Public cloud service providers are increasingly wooing banks. But traditional and regulated financial institutions have been slow to adopt these services, which can accelerate innovation and reduce operational expenses.

Earlier this year, media outlets reported that the dominant player in public cloud services — Amazon Web Services — was actively courting big banks. Already, Capital One has been using AWS to run various systems, including its mobile banking application, for instance.

More big banks will follow Capital One's lead and adopt public cloud services. In fact, Deutsche Bank analysts predicted earlier this year that big banks will put 30% of their IT infrastructures in public cloud environments over the next three years.

However, public cloud adoption in banking is rare right now for a reason: The industry's regulations around data privacy and security dramatically complicate the use of publicly hosted environments. For more banks to embrace the technology without taking on too much risk, guidance from regulators is necessary.

Sure, the Federal Financial Institutions Examination Council has told financial institutions that it essentially views the use of public cloud services as the same as using other forms of technology outsourcing. But U.S. financial regulators need to develop guidelines that allow banks and fintech companies to use technology that helps accelerate innovation and reduces operational costs - benefits that regulatory agencies themselves are already accumulating. The Financial Industry Regulatory Authority, for instance, estimates that by putting 75% of its computing and storage infrastructure in AWS' data centers, it will save $20 million annually.

The European Union's cybersecurity agency has specifically advised EU regulators to differentiate between public cloud services and other forms of outsourcing in their regulations because public cloud services have distinct security risks and advantages. This is the exact opposite of the FFIEC's approach. Cloud services also have their own unique certification schemes for security and reliability.

Furthermore, there's precedent for more tailored guidance in other countries. The U.K.'s Financial Conduct Authority, for instance, released guidelines this year for banks' use of public cloud services.

In order to ensure that U.S. banks can leverage public cloud services without incurring too much risk, U.S. regulators should enact guidelines that take the following into account:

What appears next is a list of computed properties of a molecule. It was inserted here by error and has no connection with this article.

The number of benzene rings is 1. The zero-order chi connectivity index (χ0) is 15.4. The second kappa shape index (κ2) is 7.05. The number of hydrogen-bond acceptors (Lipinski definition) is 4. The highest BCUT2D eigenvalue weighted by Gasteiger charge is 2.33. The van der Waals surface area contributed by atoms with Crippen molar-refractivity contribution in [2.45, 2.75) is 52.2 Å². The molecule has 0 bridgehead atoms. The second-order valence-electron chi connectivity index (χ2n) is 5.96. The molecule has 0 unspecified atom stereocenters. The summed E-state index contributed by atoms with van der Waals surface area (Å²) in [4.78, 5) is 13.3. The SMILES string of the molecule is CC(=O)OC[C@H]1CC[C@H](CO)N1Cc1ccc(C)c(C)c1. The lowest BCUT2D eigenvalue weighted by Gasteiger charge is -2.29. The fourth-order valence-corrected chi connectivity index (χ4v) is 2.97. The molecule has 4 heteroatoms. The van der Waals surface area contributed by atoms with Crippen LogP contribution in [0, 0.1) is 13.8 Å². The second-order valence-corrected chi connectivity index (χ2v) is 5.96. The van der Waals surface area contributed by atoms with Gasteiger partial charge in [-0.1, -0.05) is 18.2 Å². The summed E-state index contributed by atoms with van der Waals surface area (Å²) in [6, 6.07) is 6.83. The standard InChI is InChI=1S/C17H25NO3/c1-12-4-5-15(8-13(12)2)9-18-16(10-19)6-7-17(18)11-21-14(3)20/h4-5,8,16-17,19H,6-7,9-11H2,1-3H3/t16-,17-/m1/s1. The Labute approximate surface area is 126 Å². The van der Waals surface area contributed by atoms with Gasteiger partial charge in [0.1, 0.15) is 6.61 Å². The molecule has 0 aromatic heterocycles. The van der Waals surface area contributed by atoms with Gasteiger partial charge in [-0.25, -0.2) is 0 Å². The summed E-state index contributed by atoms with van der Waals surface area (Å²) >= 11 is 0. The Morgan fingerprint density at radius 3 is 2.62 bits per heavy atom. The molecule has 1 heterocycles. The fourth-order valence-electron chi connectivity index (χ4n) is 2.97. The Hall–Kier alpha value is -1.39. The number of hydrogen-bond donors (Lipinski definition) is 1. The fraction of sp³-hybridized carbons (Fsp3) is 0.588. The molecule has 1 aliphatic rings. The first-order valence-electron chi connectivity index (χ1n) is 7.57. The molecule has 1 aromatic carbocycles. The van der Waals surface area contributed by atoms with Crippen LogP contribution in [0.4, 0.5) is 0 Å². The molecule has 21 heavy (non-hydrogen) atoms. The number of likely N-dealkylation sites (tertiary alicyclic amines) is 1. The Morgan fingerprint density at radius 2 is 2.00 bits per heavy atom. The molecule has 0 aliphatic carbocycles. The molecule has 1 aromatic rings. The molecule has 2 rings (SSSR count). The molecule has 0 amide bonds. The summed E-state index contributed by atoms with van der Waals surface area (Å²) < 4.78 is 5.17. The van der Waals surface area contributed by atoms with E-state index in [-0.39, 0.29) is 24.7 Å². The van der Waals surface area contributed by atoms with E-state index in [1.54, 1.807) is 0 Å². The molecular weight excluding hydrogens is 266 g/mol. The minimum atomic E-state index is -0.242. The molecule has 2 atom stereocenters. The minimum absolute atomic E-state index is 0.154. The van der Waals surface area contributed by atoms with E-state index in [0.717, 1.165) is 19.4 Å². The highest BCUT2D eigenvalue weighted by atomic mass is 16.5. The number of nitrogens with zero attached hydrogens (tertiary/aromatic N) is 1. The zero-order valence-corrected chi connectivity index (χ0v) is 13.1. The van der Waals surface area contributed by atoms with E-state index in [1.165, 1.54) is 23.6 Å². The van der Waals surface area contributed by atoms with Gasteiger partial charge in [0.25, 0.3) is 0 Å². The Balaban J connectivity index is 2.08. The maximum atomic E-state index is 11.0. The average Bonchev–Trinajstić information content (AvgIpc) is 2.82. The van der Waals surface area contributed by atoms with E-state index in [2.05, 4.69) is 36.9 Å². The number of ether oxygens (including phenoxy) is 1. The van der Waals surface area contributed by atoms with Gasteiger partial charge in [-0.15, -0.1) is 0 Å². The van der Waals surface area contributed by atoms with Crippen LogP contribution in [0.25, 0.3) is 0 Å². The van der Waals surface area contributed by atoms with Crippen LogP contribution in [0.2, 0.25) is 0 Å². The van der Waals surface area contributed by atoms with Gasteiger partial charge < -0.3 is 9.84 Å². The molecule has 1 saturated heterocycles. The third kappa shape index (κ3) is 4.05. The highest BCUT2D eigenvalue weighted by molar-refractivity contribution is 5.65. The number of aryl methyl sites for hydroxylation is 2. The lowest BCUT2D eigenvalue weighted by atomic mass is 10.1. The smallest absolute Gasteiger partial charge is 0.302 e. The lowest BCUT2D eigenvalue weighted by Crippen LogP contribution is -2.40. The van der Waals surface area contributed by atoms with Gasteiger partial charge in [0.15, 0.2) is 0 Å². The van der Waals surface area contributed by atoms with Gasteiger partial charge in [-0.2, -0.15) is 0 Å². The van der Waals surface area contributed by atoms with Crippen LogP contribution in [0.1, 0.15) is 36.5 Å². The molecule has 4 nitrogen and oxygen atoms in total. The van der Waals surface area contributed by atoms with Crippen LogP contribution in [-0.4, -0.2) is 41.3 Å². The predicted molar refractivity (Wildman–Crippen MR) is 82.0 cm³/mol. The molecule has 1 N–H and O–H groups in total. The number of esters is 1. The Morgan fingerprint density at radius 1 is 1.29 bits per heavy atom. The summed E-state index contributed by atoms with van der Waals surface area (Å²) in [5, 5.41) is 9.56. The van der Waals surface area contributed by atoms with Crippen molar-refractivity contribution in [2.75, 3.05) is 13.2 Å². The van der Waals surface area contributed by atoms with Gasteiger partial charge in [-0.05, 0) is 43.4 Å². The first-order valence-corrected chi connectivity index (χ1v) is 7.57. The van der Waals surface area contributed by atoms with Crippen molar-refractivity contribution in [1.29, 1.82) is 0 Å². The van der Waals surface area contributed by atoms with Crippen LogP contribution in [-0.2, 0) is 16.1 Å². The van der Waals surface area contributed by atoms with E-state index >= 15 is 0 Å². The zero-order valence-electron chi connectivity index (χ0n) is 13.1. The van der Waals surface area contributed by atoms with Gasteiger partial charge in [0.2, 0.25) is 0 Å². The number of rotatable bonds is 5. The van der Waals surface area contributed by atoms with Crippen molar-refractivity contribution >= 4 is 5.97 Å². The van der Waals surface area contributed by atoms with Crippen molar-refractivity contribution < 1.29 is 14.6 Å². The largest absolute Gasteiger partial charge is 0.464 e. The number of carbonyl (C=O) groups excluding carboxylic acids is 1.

Contract terms

Banks' contracts withpublic cloud providers need to include details around handling breaches or service disruptions as well as data recoverability in case of some emergency. The contacts must also include exit plans that allow banks to bring assets and data back in-house or switch cloud providers if necessary.

Public cloud providers often include language in their service contracts that gives them the right to unilaterally turn off services they provide clients. Since banks can't incur such risk, banks must ensure they have the proper control over their assets and data.

Data privacy and security

Contracts need to specify where data can be stored and under what regulatory jurisdiction. They also need to ensure compliance with the sector's data privacy rules, such as the Gramm-Leach-Bliley Act. This will require specific security controls around the partitioning and safeguarding of identifiable customer data. Furthermore, restricting physical access to the banks' assets will be imperative. Digital security measures like firewalls, regular patching of system vulnerabilities, appropriate levels of encryption and intrusion monitoring will need to be implemented.

Risk assessments

As with any outsourcing arrangement, banks must conduct a thorough risk assessment examining the implications of adopting public cloud services for their operations and security risks. Regulators need to provide specific guidance around what they expect in these risk assessments.


European regulators have emphasized that banks must ensure that their cloud provider contracts do not hinder regulatory audits of their IT assets and practices. If those IT assets are outsourced to a cloud provider, the vendor needs to be made aware of its requirements in facilitating compliance audits.

Paul Schaus is president, chief executive officer and founder of CCG Catalyst. Contact him at Follow CCG Catalyst on LinkedIn and Twitter.